The easiest and most fun way to get around Jeju-do.
The eight minute drive to our chosen house of rest turned out to be more like fifteen, but it was wicked easy (not to mention fun! because other than one stressful day in Phuket, I haven’t driven in 8 months): Korean drivers in Jeju-si (the cap city) seem to be much less aggressive than the mainlanders. But then, my only experience with Korean drivers on the mainland is usually as a pedestrian, scooterer, or a nauseus bus passenger. So how can I truly compare?
We’d wanted Yeha Guesthouse
, but they only had a room available for our first night. So we chose Chincheol Minbak, a friendly little guesthouse listed by LP
. SCORE, LP! 친절 rocks. It’s old and cluttered, but clean and friendly, and *insert drumroll* only 18,000 KRW/rm/night. Woot! So I’d like to try Yeha sometime, because it has free computers, the cozy int’l hostel feel, and great online reviews, but I would also go straight back to Chincheol. The owner doesn’t speak much English, but he’s super friendly and helpful, and liked joking around with us. Bonus that he’s a sweet old man who remembers the war and praises even us young pup Miguks for helpin’ his peeps out.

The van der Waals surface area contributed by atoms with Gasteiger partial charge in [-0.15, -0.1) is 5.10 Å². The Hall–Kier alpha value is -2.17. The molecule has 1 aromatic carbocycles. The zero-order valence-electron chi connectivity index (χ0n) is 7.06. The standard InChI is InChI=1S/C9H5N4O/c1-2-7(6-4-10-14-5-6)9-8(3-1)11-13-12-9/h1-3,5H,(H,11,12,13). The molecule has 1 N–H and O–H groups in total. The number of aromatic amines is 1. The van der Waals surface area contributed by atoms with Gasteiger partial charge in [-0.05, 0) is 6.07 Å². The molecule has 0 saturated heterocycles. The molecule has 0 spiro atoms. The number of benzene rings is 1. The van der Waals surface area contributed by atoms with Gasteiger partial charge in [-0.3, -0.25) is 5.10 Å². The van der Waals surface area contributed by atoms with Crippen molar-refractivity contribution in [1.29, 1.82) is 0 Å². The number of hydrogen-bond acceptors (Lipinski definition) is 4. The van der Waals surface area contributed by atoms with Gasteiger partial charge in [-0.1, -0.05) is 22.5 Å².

After check-in, we hit the road for Seongsan
Ilchulbong, a volcanic crater also known as Sunrise Peak
. We stopped for gas and found out about the Rape Flower Festival (aka Rapeseed
or Canola, why did the translator have to call it Rape?) and made it out to the crater in about an hour.
I couldn't feel more welcomed.
Donning windblown hair and Thai sunglasses, we jumped out and headed up the hill/steps. See, Koreans like hiking so much that they’ve made it accessible to children and oldsters by putting in steps and ramps wherever possible. Way cool. But there are still plenty of steep stone step sections that are daunting even to the most nimble. I suppose this salvages some authenticity?
A view from the top:
That's Hallasan on the Left
Some steps and a cool rock formation:
One of the Rare Moments when there was a break in the flow of people up and down the "Sunrise Peak"